Like driving a car, you need a destination.

          In this case, you don’t want to drive around aimlessly. You want to arrive at your destination before you run out of gas.

          A good focus objective, therefore, needs to be concrete. This means that it should be something you can visualize, such as determining how the new office is going to look after you’ve completed the renovation and moving in. If you can visualize it, that means you have a clear enough picture to know what’s needed to achieve it.

          Drawing a Focus Roadmap

          The second step is to lay out a practical focus roadmap. Once you have your ideas, setting an objective is easy. The most difficult part is determining how you’re going to achieve your objective.

          There are lots of things you can do to work towards your goal, but what comes first? What’s more valuable, and how long will it take?

          That’s where having a roadmap helps you answer these questions. Like driving, you need to have at least a rough idea of which major roads to drive on, and the order in which you need to drive them.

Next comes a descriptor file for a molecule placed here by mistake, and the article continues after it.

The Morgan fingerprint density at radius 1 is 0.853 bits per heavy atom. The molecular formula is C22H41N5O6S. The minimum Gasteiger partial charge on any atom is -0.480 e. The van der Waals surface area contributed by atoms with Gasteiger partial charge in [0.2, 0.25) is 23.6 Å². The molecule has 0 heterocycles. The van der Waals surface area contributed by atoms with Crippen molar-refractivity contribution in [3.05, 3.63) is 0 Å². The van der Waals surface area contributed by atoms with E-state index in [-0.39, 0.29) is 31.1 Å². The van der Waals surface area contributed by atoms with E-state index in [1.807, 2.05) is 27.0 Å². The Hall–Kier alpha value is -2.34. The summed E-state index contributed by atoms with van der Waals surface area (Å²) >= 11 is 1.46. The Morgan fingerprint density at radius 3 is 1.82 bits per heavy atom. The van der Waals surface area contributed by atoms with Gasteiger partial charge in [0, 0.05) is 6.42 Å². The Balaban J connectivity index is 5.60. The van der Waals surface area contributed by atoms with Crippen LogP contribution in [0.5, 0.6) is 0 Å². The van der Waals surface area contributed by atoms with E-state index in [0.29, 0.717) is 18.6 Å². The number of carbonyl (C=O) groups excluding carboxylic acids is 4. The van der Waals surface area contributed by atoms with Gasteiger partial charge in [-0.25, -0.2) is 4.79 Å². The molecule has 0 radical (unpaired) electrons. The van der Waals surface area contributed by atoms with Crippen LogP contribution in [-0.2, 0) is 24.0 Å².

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          Yet, creating a roadmap can get tricky because you have absolute freedom on how you’re going to achieve your objective.

          To create a good road map, you should include major milestones. These are targets you need to hit in order to achieve success. Your roadmap should also include feasible and realistic actions that you can achieve as you learn how to focus better.